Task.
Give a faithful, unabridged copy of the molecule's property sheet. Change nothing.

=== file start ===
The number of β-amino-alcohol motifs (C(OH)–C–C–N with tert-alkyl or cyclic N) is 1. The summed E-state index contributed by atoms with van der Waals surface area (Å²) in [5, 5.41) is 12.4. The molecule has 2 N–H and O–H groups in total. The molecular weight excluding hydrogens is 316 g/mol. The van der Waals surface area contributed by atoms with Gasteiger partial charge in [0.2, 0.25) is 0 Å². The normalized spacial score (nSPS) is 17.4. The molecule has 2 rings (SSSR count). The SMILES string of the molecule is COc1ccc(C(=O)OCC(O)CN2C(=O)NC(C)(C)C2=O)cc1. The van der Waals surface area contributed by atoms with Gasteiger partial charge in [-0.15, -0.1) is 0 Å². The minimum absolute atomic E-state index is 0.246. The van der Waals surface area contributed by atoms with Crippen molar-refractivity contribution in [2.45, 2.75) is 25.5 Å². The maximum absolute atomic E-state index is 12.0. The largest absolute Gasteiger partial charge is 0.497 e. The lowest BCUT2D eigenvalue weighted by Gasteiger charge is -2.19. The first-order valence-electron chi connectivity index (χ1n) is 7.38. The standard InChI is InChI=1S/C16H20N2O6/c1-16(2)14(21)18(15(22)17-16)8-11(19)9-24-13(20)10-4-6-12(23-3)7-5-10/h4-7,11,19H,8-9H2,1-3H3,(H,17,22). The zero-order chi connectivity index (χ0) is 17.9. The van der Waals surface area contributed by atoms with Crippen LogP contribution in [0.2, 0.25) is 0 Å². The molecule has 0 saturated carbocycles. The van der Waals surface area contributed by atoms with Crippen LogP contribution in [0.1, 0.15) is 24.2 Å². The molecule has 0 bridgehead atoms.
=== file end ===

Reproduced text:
The number of β-amino-alcohol motifs (C(OH)–C–C–N with tert-alkyl or cyclic N) is 1. The summed E-state index contributed by atoms with van der Waals surface area (Å²) in [5, 5.41) is 12.4. The molecule has 2 N–H and O–H groups in total. The molecular weight excluding hydrogens is 316 g/mol. The van der Waals surface area contributed by atoms with Gasteiger partial charge in [0.2, 0.25) is 0 Å². The normalized spacial score (nSPS) is 17.4. The molecule has 2 rings (SSSR count). The SMILES string of the molecule is COc1ccc(C(=O)OCC(O)CN2C(=O)NC(C)(C)C2=O)cc1. The van der Waals surface area contributed by atoms with Gasteiger partial charge in [-0.15, -0.1) is 0 Å². The minimum absolute atomic E-state index is 0.246. The van der Waals surface area contributed by atoms with Crippen molar-refractivity contribution in [2.45, 2.75) is 25.5 Å². The maximum absolute atomic E-state index is 12.0. The largest absolute Gasteiger partial charge is 0.497 e. The lowest BCUT2D eigenvalue weighted by Gasteiger charge is -2.19. The first-order valence-electron chi connectivity index (χ1n) is 7.38. The standard InChI is InChI=1S/C16H20N2O6/c1-16(2)14(21)18(15(22)17-16)8-11(19)9-24-13(20)10-4-6-12(23-3)7-5-10/h4-7,11,19H,8-9H2,1-3H3,(H,17,22). The zero-order chi connectivity index (χ0) is 17.9. The van der Waals surface area contributed by atoms with Crippen LogP contribution in [0.2, 0.25) is 0 Å². The molecule has 0 saturated carbocycles. The van der Waals surface area contributed by atoms with Crippen LogP contribution in [0.1, 0.15) is 24.2 Å². The molecule has 0 bridgehead atoms.